When done correctly, investing in real estate can be a wise decision. It offers stable cash flow potential, tax benefits, diversification, inflation hedging and the ability to generate passive income. But real estate investing also comes with its share of risks, some of which can lead to costly litigation.

The whole point of investing is to make money, so spending money on legal battles is not what every investor wants to do. Investors should be aware of certain risks that they should pay attention to when entering into a transaction.

Title issues that can affect a real estate investment

Title work may seem like a routine part of a transaction, but this seemingly mundane step can reveal a host of issues that can derail a transaction and jeopardize the value of an investment. Title risks include the possibility that someone else:

  • Holds an interest in the property
  • Has rights affecting title arising from leases, contracts or options
  • Claiming a right of ownership by counterfeiting or impersonation
  • Has an easement on the land
  • Has a registered right to limit the ways the property is used
  • Has a registered lien or charge on title
  • Attempting to enforce a discriminatory covenant, condition or restriction based on such grounds as race, religion, ethnicity or other unlawful grounds

These and other defects may require legal action, such as filing a silent title action with the court where the property is located. A quiet title action is a legal action to clarify who owns the property. However, even if the lawsuit is uncontested (i.e. the other party does not defend their position in the case), resolving it can still cost thousands of dollars.

It only becomes more costly if a defendant actively opposes the investor’s claim of ownership, turning what should be a lucrative opportunity into a massive and costly battle.

Risks related to zoning, building permits and improvements

Investment properties also involve zoning and permitting risks. Therefore, before investing, it’s a good idea to dig to uncover these potential liabilities with the help of a qualified real estate attorney.

The land or building may violate a zoning law or subdivision by-law affecting the use of the property. For example, the violation could make obtaining a building permit to alter or improve the property difficult or prohibitively expensive or cost-prohibitive to obtain a building permit to alter or improve the property. For example, the investor could be required to spend money to correct or remove the violation or bring the property into compliance with new code requirements.

In some cases, buyers have even been forced to remove or alter structures because they violated existing zoning laws or were built without permits.

Resolving issues like these may require appearances before local zoning boards, municipal authorities, and possible legal action. It takes time and money, which the investor prefers to spend otherwise.

Risks arising from lien claims

Existing liens can encumber properties. These may be legitimate liens or false claims that do not hold water. Either way, solving them costs money, which erodes returns on investment. Here are some examples of liens that may exist on a property:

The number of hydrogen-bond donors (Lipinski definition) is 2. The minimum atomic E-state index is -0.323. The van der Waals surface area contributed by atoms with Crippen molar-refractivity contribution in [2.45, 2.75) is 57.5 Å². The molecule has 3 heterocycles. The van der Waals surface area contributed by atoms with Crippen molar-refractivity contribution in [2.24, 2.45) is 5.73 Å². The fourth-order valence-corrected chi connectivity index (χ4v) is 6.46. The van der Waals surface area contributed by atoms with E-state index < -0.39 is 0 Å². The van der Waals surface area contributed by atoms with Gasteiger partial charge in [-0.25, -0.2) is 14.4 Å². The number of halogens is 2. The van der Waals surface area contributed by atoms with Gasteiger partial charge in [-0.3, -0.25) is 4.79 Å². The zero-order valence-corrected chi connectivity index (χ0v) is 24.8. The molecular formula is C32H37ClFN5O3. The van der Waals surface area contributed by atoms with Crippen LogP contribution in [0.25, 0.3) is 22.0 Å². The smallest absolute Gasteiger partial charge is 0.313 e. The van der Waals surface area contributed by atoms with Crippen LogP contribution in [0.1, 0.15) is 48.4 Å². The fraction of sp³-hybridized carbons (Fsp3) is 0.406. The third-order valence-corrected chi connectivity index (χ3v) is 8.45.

• Mortgages: It is common for a seller to have an outstanding mortgage on a property. Usually (but not always) there is little risk associated with these, as the mortgage can be paid off as part of the sale.
  • Contractor privileges: A previous owner may have failed to pay a contractor who placed a lien on the property (mechanic’s lien), demanding payment before the property could be sold.
  • Tax privileges: A buyer may become liable for unpaid property taxes. Additionally, if the previous owner owed federal income taxes, the IRS may have placed a lien on the property in an attempt to collect.
  • Judging privileges: A seller may have a court order demanding payments to satisfy a judgment to someone who, when registered in the county, must be satisfied or addressed in connection with the sale of the property. For example, a judgment lien could be placed because the landlord owes alimony or child support. Or, the owner could have lost a lawsuit, resulting in a lien on the property.

Consider protecting your investment by hiring a lawyer

Investors buying property in Colorado should consider working with a qualified real estate attorney during the purchase process. Yes, hiring a lawyer in advance is an expense. But that has nothing to do with the cost of litigation.

Ideally, involving a lawyer early on can go a long way to avoiding those large litigation bills, allowing you to reap the benefits of your investment sooner.

For more information on how to avoid real estate litigation in Colorado, contact Hackstaff Snow Atkinson & Griess, LLC, at 303-534-4317 or visit our website.

Jean Snow


Aaron Atkinson

Aaron Atkinson and John Snow of Hackstaff Snow Atkinson & Griess, LLC, are Denver’s top business attorneys and litigators with expertise spanning various industries. Specializing in business law, litigation, intellectual property, tax law and dispute resolution, John Snow and Aaron Atkinson offer a thorough understanding and knowledge of general real estate and litigation rules and regulations and are a trusted resource for business owners throughout Colorado.


Sell ​​or hold as the correction approaches?


Drop and Swap 1031 Exchange: A Guide for Real Estate Investors

Check Also